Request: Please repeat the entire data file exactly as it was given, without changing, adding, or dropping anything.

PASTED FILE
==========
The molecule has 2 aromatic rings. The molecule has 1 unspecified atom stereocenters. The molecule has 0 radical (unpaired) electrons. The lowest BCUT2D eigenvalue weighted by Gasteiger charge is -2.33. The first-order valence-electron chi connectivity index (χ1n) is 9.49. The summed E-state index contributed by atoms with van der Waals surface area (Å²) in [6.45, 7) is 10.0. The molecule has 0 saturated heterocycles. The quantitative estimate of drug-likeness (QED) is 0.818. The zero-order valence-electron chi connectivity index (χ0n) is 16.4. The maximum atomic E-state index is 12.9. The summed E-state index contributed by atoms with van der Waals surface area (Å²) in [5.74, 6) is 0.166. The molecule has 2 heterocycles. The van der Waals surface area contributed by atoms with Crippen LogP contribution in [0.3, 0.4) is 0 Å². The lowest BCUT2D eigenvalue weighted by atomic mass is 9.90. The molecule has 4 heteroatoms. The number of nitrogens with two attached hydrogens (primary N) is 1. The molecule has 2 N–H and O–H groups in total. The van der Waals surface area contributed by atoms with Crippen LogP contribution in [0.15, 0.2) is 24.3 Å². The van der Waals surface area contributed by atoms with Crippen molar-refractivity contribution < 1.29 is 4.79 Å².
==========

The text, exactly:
The molecule has 2 aromatic rings. The molecule has 1 unspecified atom stereocenters. The molecule has 0 radical (unpaired) electrons. The lowest BCUT2D eigenvalue weighted by Gasteiger charge is -2.33. The first-order valence-electron chi connectivity index (χ1n) is 9.49. The summed E-state index contributed by atoms with van der Waals surface area (Å²) in [6.45, 7) is 10.0. The molecule has 0 saturated heterocycles. The quantitative estimate of drug-likeness (QED) is 0.818. The zero-order valence-electron chi connectivity index (χ0n) is 16.4. The maximum atomic E-state index is 12.9. The summed E-state index contributed by atoms with van der Waals surface area (Å²) in [5.74, 6) is 0.166. The molecule has 2 heterocycles. The van der Waals surface area contributed by atoms with Crippen LogP contribution in [0.3, 0.4) is 0 Å². The lowest BCUT2D eigenvalue weighted by atomic mass is 9.90. The molecule has 4 heteroatoms. The number of nitrogens with two attached hydrogens (primary N) is 1. The molecule has 2 N–H and O–H groups in total. The van der Waals surface area contributed by atoms with Crippen LogP contribution in [0.15, 0.2) is 24.3 Å². The van der Waals surface area contributed by atoms with Crippen molar-refractivity contribution < 1.29 is 4.79 Å².